The possible role of the neural connections of the medial-basal hypothalamus (MBH) in the maintenance of GH releasing activity of the pituitary stalk median eminence (SME) was investigated. Male rats, subjected to sham-operation and to complete and anterolateral cuts around the MBH were used 7-8 days after surgery. Electrical stimulation of neural structures within the MBH caused an increase of plasma GH in pentobarbitone- as well as in urethane-anaesthetized animals. In sham-operated rats the rise of plasma GH levels was apparent only after completion of 10 min of electrical stimulation, while in animals with complete or anterolateral cuts an increase was already evident during electrical stimulation. The results suggest that depolarization of somatostatin secreting fibres in the median eminence may be responsible for the delay in the rise of GH levels in sham-operated rats, while the increment can be attributed to a GH releasing principle in the hypothalamus. Acidic extracts of the SME of rats with complete or anterolateral cuts stimulated the release of GH by primary cultures of rat anterior pituitary cells. Microinjection of 0.05 SME equivalents of SME extract into the anterior pituitary gland of urethane-anaesthetized rats produced a rise in plasma GH levels within 3 min of injection. These data favour the existence of a GH releasing factor, and suggest that the ventromedial and arcuate hypothalamic nuclei are major sites of production of this releasing hormone.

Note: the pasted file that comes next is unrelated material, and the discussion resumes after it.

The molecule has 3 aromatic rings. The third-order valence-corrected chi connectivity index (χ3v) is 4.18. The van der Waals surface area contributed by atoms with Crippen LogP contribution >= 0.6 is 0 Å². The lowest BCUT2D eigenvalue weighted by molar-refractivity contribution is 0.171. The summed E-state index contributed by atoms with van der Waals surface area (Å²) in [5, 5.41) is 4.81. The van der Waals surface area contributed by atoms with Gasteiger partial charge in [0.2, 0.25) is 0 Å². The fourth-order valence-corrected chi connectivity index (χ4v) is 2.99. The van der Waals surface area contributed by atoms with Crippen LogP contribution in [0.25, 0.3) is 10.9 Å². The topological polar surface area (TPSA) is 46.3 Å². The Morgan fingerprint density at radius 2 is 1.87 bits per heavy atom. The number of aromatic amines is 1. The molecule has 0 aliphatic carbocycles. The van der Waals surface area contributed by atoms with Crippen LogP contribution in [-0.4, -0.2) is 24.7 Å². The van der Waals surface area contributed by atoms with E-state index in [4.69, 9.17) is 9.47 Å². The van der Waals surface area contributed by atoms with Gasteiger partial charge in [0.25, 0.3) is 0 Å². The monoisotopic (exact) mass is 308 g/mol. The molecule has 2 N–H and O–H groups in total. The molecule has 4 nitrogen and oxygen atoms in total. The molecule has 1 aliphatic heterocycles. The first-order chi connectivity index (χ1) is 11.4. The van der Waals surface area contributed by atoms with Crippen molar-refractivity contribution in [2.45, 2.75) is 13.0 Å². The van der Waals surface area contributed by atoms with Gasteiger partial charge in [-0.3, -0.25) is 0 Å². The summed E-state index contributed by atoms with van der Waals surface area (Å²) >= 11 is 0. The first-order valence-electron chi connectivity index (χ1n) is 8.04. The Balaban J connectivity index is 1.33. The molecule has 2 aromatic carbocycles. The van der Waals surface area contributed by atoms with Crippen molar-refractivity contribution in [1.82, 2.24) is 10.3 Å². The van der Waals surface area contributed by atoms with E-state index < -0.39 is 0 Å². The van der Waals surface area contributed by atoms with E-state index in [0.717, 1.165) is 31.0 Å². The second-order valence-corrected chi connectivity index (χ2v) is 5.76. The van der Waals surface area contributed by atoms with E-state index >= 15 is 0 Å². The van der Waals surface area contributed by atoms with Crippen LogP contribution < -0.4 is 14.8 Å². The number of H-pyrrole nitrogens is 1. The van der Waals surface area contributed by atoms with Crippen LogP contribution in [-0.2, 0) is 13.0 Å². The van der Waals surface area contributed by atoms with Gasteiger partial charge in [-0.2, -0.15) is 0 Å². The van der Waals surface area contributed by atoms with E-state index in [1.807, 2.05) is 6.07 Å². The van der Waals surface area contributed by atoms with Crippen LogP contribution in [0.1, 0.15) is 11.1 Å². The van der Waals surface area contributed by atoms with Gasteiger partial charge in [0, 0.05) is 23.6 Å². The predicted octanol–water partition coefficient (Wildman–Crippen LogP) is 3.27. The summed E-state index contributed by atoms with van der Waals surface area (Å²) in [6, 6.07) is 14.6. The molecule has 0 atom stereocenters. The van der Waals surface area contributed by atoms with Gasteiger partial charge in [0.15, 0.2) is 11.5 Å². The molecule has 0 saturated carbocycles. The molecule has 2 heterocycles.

ASJC Scopus subject areas
- Endocrinology, Diabetes and Metabolism